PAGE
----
My husband remembers that all he heard for several weeks was the ‘click, click, clicking’ of me winding and unwinding thread on that shuttle! And he still hears it today, as it’s the shuttle that I use to demonstrate tatting!

According to my 1989 diary, I finally learned to join rings on October 7th. after which I tatted a short length of joined rings (no chains yet). Then, most significantly, I tatted a short length of “hens and chicks” (although I didn’t know its name at the time) – my first attempt at following a pattern. I was so proud of these pieces, and I made sure I added them to my tree skirt as a remembrance of my first successful pieces of tatting!

And finally, here are those first pieces of tatting:

As you can see, I hadn't quite mastered the 'distance thing' in Hens and Chicks!

Moving Ahead to 1996, after Six Years of Tatting and Demonstrating
When I first used the tree skirt at home, I had it lying flat under our tall Christmas tree. It looked nice, but it wasn’t particularly impressive there, and you had to make sure you didn’t walk on it!

After I joined the tatting group (in 1990), I started to display the tree skirt at our tatting demos, usually by just draping it across the table, sometimes with a small tree nearby, decorated with a few tatted ornaments. It got many favorable comments, but still wasn’t quite the effect I wanted.

Then, finally, in 1996, I purchased a small, 4-foot tree, just the right size to take to the festivals. I also purchased one of those three-legged circular tables, over which I draped a burgundy or green circular cloth, and placed the tree skirt on top of that, the way it was meant to be seen. When I added the new tree, filled with samples of my six years of tatting, I finally had the perfect combination of Victorian Christmas tree and Victorian tree skirt!

1996 - Tree and skirt together at last !

Of course, I’m very proud of the fact that I designed many of the ornaments, and in my future posts I’ll be showing them as my Motifs, where I’ll explain how they evolved.
I’ve added a few more items since then, and changed things around a little, but the tree looks basically the same, and it goes with me to all the festivals.
In my next post I’ll take you back to 1955, and my first awareness of tatting, and I’ll also give proper credit to the two women who taught me to tat.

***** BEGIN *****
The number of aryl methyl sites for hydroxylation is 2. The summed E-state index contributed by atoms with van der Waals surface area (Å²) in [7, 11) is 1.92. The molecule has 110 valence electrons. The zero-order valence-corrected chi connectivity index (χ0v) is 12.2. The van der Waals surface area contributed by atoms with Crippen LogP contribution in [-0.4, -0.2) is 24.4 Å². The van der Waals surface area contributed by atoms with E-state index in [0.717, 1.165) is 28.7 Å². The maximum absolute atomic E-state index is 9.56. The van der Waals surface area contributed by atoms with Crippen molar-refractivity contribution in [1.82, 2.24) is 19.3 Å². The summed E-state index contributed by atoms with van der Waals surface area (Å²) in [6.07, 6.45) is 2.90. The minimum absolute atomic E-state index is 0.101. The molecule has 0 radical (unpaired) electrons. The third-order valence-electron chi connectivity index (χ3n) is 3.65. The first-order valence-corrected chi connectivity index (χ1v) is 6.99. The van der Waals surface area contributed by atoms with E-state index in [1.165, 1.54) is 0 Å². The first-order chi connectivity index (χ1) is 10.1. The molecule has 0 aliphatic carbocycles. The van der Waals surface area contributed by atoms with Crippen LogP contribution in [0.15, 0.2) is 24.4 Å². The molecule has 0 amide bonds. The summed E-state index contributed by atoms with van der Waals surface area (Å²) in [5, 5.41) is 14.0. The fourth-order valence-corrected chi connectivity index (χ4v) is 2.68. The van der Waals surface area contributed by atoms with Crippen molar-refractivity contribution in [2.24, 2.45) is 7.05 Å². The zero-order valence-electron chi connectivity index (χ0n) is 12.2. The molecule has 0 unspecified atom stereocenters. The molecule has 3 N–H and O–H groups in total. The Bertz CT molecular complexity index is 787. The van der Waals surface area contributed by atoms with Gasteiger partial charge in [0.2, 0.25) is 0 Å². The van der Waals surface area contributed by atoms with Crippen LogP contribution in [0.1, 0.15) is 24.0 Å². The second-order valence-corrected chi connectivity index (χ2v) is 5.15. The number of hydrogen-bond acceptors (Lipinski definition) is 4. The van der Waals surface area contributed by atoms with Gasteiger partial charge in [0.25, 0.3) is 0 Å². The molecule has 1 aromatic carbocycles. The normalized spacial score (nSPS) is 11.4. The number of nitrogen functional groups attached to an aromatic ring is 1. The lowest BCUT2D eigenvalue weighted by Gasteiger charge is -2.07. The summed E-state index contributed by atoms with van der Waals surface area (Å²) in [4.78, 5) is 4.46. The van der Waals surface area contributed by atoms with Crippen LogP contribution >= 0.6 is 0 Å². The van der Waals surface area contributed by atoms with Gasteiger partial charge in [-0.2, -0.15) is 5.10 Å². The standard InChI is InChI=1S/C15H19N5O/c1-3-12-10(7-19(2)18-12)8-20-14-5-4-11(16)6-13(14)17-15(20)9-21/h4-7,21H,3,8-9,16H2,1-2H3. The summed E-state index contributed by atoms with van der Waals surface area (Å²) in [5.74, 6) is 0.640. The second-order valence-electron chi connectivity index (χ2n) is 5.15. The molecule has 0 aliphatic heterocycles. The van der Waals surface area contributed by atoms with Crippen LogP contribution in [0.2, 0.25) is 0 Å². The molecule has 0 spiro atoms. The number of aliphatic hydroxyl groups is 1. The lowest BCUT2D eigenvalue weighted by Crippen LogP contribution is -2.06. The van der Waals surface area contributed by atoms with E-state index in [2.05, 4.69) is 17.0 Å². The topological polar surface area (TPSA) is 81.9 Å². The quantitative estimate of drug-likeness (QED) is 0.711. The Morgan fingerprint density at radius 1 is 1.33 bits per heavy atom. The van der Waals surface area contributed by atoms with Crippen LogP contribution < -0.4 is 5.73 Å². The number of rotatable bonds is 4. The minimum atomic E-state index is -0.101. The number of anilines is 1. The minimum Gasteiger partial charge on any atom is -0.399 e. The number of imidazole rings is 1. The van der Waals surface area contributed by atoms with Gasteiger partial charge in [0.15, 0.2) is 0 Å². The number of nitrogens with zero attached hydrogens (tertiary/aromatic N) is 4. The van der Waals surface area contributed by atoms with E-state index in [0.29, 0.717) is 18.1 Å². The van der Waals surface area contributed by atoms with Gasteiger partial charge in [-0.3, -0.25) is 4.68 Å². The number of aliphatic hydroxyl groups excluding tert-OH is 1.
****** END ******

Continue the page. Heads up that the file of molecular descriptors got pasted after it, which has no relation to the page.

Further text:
I’ll also be posting the first of my Motifs :-)

Hope you enjoyed the above l-o-n-g story! Signing off for now!!

Thursday, August 14, 2008

Victorian Doll - new uses for doilies and bits of tatting

Although I want to keep things in chronological order, starting with 1989, I’m jumping time-wise to about 1995 because I promised to explain the Victorian Doll pictured at the top of my blog.

I bought the doll (without the tatted ‘apron’, of course) in the mid-1990s at a toy store. I particularly liked the colors of her dress – burgundy and green – very Victorian!. I knew I was going to embellish the dress with tatting, and it happened that I had started a doily a few months before I bought her. I was tatting the doily to see if I had the discipline to pay attention to the important joins necessary with each motif. It turned out I didn’t quite have the patience to make the doily any bigger, so I have only 20 motifs in the doily, and I put it aside in my ‘unfinished tatting’ stash.

The doily turned out to be the perfect size for the skirt overlay on the doll’s dress. However, as you can see, the doily does not cover the back of the skirt, so I added another piece of ‘scrap’ tatting on the back, as well as to the top front of the dress. Yet another piece of scrap tatting is used for the headdress, finished off with a wisp of a marabou feather.

She’s just a sort of ‘fantasy’ doll, not from any particular time period, but she nicely complements my Victorian tatting display.

Now for the embarrassing part - I have searched high and low and can’t find the pattern for the doily! Possibly the pattern (I believe it is in a booklet of patterns) is hidden away somewhere in my craft room, and I will come across it one day. However, I generally keep all my tatting books together, so I can’t imagine where it could have gone. If you know where this pattern can be found, please let me know!

The message of this post is: Find uses for old or new doilies! You can frame them, of course, or mount them on throw pillows. Smaller ones (coaster size) can be medallions on towels or pillowcases or can be showcased on top of fancy velvet boxes.

As this is my first post with photos actually in the post itself, I'm going to close here and see how it worked out. I'll be adding another new post soon..